But if anyone had something to gripe about it on the set of The Good, The Bad and the Ugly, it was decidedly Eli Wallach; thrice, nearly killed during its shoot. In the first instance, Wallach was almost poisoned after drinking from a bottle of acid mistakenly laid by a technician next to his similarly placed water bottle. In the second mishap, a scene involving Tuco nearly hanged, but ultimately saved when the rope around his neck is shot off by Blondie’s rifle, the horse underneath Wallach, suddenly spooked by the resounding gunfire, wildly bolted. As Wallach’s hands were bound behind his back there was nothing he could do but clench his thighs tightly to the terrified animal’s sides as it ran for almost half a mile from the outdoor set, across the wide-open plains beyond. Finally, there was the sequence where Tuco, chained to another convict (Mario Brega) leaps from a moving train. In the movie this cohort, having broken his neck in the fall and now very much a dead weight, is placed on the tracks by Tuco so another train can roll over him and severe their bond for good.  As neither Wallach nor the crew were aware of the heavy iron steps jutting from the fast-approaching box cars, Wallach came within mere inches of being decapitated when the subsequent train passed by. “Sergio was not particularly concerned with safety on the set,” Wallach pointed out, “He just knew what he wanted to see on the screen. And he was going to get it, no matter what.” This assessment certainly rings true with regards to the bridge sequence: Leone urging Eastwood and Wallach to do their own stunt work as they take cover behind a narrow berm mere seconds before a titanic explosion decimates the structure. Perhaps recognizing the strength of the explosives yet to be detonated, Eastwood emphatically refused to partake; Wallach, following suit with his own objections, forcing Leone to use two stunt doubles to complete the shot. Due diligence paid off as the subsequent blast proved so thunderous it sent projectile debris flying in all directions, surely to have injured its unprepared actors.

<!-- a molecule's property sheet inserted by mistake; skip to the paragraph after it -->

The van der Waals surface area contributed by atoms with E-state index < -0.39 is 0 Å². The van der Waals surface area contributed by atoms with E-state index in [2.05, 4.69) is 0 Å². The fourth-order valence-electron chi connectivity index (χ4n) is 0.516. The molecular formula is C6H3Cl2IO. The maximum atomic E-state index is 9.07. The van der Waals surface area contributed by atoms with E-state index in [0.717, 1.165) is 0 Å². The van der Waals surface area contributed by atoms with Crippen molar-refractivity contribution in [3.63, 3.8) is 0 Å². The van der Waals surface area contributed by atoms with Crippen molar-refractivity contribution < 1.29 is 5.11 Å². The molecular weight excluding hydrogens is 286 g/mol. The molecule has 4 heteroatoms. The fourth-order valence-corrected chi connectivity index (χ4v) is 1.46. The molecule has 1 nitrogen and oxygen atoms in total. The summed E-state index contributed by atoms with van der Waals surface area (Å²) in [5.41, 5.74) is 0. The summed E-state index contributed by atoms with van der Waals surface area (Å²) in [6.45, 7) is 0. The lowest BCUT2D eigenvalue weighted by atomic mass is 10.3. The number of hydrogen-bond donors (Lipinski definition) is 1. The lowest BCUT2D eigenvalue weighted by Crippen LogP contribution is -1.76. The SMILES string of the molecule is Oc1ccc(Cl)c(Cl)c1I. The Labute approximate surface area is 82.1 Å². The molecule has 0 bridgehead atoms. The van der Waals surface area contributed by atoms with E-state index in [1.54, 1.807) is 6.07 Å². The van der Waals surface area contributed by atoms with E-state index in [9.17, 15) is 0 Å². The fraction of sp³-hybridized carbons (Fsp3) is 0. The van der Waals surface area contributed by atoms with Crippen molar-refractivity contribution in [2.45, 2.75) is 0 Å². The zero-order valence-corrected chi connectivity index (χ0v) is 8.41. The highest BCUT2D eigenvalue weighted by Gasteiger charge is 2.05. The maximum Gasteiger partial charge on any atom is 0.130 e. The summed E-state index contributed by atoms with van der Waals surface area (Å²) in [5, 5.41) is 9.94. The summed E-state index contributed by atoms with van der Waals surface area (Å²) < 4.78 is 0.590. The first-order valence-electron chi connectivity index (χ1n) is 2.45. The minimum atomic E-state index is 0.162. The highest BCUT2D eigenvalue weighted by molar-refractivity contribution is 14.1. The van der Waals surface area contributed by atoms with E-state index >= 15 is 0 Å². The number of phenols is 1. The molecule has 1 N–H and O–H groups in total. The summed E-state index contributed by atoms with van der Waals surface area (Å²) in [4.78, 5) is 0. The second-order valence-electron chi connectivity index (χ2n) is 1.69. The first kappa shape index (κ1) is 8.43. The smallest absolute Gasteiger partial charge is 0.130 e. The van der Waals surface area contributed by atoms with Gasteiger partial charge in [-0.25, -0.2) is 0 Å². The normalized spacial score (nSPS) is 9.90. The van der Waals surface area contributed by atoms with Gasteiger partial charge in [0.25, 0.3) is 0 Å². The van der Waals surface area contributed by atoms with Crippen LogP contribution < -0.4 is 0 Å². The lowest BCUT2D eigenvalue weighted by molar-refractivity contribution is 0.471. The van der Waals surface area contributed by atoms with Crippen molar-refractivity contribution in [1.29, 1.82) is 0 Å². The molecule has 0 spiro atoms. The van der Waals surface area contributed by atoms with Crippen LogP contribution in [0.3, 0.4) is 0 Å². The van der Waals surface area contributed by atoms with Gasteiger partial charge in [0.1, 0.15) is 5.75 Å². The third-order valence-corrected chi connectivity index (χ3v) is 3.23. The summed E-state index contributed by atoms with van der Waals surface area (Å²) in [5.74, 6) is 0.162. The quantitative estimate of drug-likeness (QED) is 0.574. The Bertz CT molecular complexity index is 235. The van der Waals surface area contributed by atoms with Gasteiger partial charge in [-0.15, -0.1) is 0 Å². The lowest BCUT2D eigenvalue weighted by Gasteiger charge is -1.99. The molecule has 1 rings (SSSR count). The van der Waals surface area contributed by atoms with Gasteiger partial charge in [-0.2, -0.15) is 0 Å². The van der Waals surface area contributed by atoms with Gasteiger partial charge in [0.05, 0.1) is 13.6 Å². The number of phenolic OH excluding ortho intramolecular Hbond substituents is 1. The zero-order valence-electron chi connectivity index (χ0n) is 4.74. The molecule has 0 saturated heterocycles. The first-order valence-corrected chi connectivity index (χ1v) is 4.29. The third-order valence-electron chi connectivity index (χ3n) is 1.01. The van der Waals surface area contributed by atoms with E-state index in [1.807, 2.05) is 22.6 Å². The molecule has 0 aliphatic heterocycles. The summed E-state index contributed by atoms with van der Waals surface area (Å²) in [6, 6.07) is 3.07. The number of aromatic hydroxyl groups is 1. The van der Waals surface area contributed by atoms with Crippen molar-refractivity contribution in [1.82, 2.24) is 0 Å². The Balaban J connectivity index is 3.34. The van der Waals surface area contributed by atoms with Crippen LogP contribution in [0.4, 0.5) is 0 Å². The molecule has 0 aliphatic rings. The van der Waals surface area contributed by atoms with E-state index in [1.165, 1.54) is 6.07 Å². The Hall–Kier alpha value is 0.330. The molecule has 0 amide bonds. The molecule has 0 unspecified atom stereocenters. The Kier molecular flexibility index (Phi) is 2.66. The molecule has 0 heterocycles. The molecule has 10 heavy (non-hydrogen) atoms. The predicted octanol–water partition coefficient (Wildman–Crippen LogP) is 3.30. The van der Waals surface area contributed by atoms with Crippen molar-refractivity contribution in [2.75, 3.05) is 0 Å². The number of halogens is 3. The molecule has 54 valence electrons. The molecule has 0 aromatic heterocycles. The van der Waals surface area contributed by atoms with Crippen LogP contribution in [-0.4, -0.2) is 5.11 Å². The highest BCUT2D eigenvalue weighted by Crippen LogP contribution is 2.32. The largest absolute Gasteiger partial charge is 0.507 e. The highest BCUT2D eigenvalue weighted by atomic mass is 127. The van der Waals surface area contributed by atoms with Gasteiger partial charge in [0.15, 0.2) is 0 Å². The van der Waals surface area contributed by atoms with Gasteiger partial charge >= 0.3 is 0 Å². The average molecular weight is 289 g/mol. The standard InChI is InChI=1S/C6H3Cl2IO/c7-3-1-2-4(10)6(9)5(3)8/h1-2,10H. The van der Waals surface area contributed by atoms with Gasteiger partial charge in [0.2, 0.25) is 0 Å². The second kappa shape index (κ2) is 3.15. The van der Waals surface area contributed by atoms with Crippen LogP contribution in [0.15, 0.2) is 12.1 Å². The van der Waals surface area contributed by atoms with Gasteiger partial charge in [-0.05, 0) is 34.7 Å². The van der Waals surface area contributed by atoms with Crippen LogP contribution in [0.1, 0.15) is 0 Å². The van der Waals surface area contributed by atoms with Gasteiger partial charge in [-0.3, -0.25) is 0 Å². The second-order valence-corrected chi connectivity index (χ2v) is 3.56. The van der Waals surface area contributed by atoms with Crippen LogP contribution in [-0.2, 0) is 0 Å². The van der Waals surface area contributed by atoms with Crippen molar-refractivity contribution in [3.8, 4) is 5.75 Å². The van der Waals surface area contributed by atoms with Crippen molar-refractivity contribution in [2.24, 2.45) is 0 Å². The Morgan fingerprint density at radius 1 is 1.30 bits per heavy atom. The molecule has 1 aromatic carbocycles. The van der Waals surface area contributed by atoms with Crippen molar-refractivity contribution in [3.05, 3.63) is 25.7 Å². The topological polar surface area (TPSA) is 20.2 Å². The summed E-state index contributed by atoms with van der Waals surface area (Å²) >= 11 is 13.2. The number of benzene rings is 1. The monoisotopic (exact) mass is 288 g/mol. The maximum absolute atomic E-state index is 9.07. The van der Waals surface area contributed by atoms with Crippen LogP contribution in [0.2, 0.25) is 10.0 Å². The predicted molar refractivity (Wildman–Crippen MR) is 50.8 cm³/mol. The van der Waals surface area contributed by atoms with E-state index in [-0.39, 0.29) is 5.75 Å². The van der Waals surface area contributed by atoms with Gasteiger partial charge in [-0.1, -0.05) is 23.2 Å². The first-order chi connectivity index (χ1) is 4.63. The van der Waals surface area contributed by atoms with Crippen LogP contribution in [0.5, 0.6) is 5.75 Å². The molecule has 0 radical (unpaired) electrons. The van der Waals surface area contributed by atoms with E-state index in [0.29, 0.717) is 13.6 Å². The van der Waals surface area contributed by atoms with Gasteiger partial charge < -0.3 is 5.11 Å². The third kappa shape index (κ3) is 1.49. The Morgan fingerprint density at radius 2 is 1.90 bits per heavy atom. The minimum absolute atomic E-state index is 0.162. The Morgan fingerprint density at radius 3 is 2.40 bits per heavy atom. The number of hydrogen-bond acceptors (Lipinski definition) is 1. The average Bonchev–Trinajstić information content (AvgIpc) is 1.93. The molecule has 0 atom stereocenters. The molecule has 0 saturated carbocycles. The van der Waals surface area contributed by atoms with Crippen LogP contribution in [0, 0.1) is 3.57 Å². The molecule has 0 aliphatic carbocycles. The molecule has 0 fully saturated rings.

The Good, The Bad and The Ugly is set during the American Civil War. Leone introduces us to the three desperadoes who will dominate the plot in reverse order: the ugly, first as a trio of bounty hunters (fronted by Canadian actor, Al Mulloch) descend on a lonely town, forcing Tuco Ramirez to flee in a hailstorm of bullets. We shift to a pastoral hacienda. Mercenary, Angel Eyes – the bad – arrives unassumingly to interrogate ex-Confederate soldier, Stevens (Antonio Casas), about Bill Carson (Antonio Casale), a fugitive having made off with a sizable loot of gold. Knowing well Angel Eyes has come for him, Stevens instead offers the hired gun a thousand dollars to kill his boss, Baker (Livio Lorenzon). Accepting the contract, Angel Eyes nevertheless murders Stevens first and then his eldest son, come to defend his father, leaving his youngest (Antoñito Ruiz) and Spanish wife (Chelo Alonso) to discover their bodies. Returning to Baker, Angel Eyes gleefully fulfils Stevens’ contract, shooting his former employer in the head through a smothering pillow. Moving on: Tuco is about to be taken captive by three bounty hunters. He is spared this fate by Joe Blondie, who elects instead to take the bandito hostage for the $2000 reward. However, upon collecting the fee, Blondie takes dead aim at the noose the leering townsfolk have affixed to Tuco’s neck, shooting him free with his rifle and allowing Tuco his awkward escape on horseback, followed by Blondie as the bewildered continue to look on.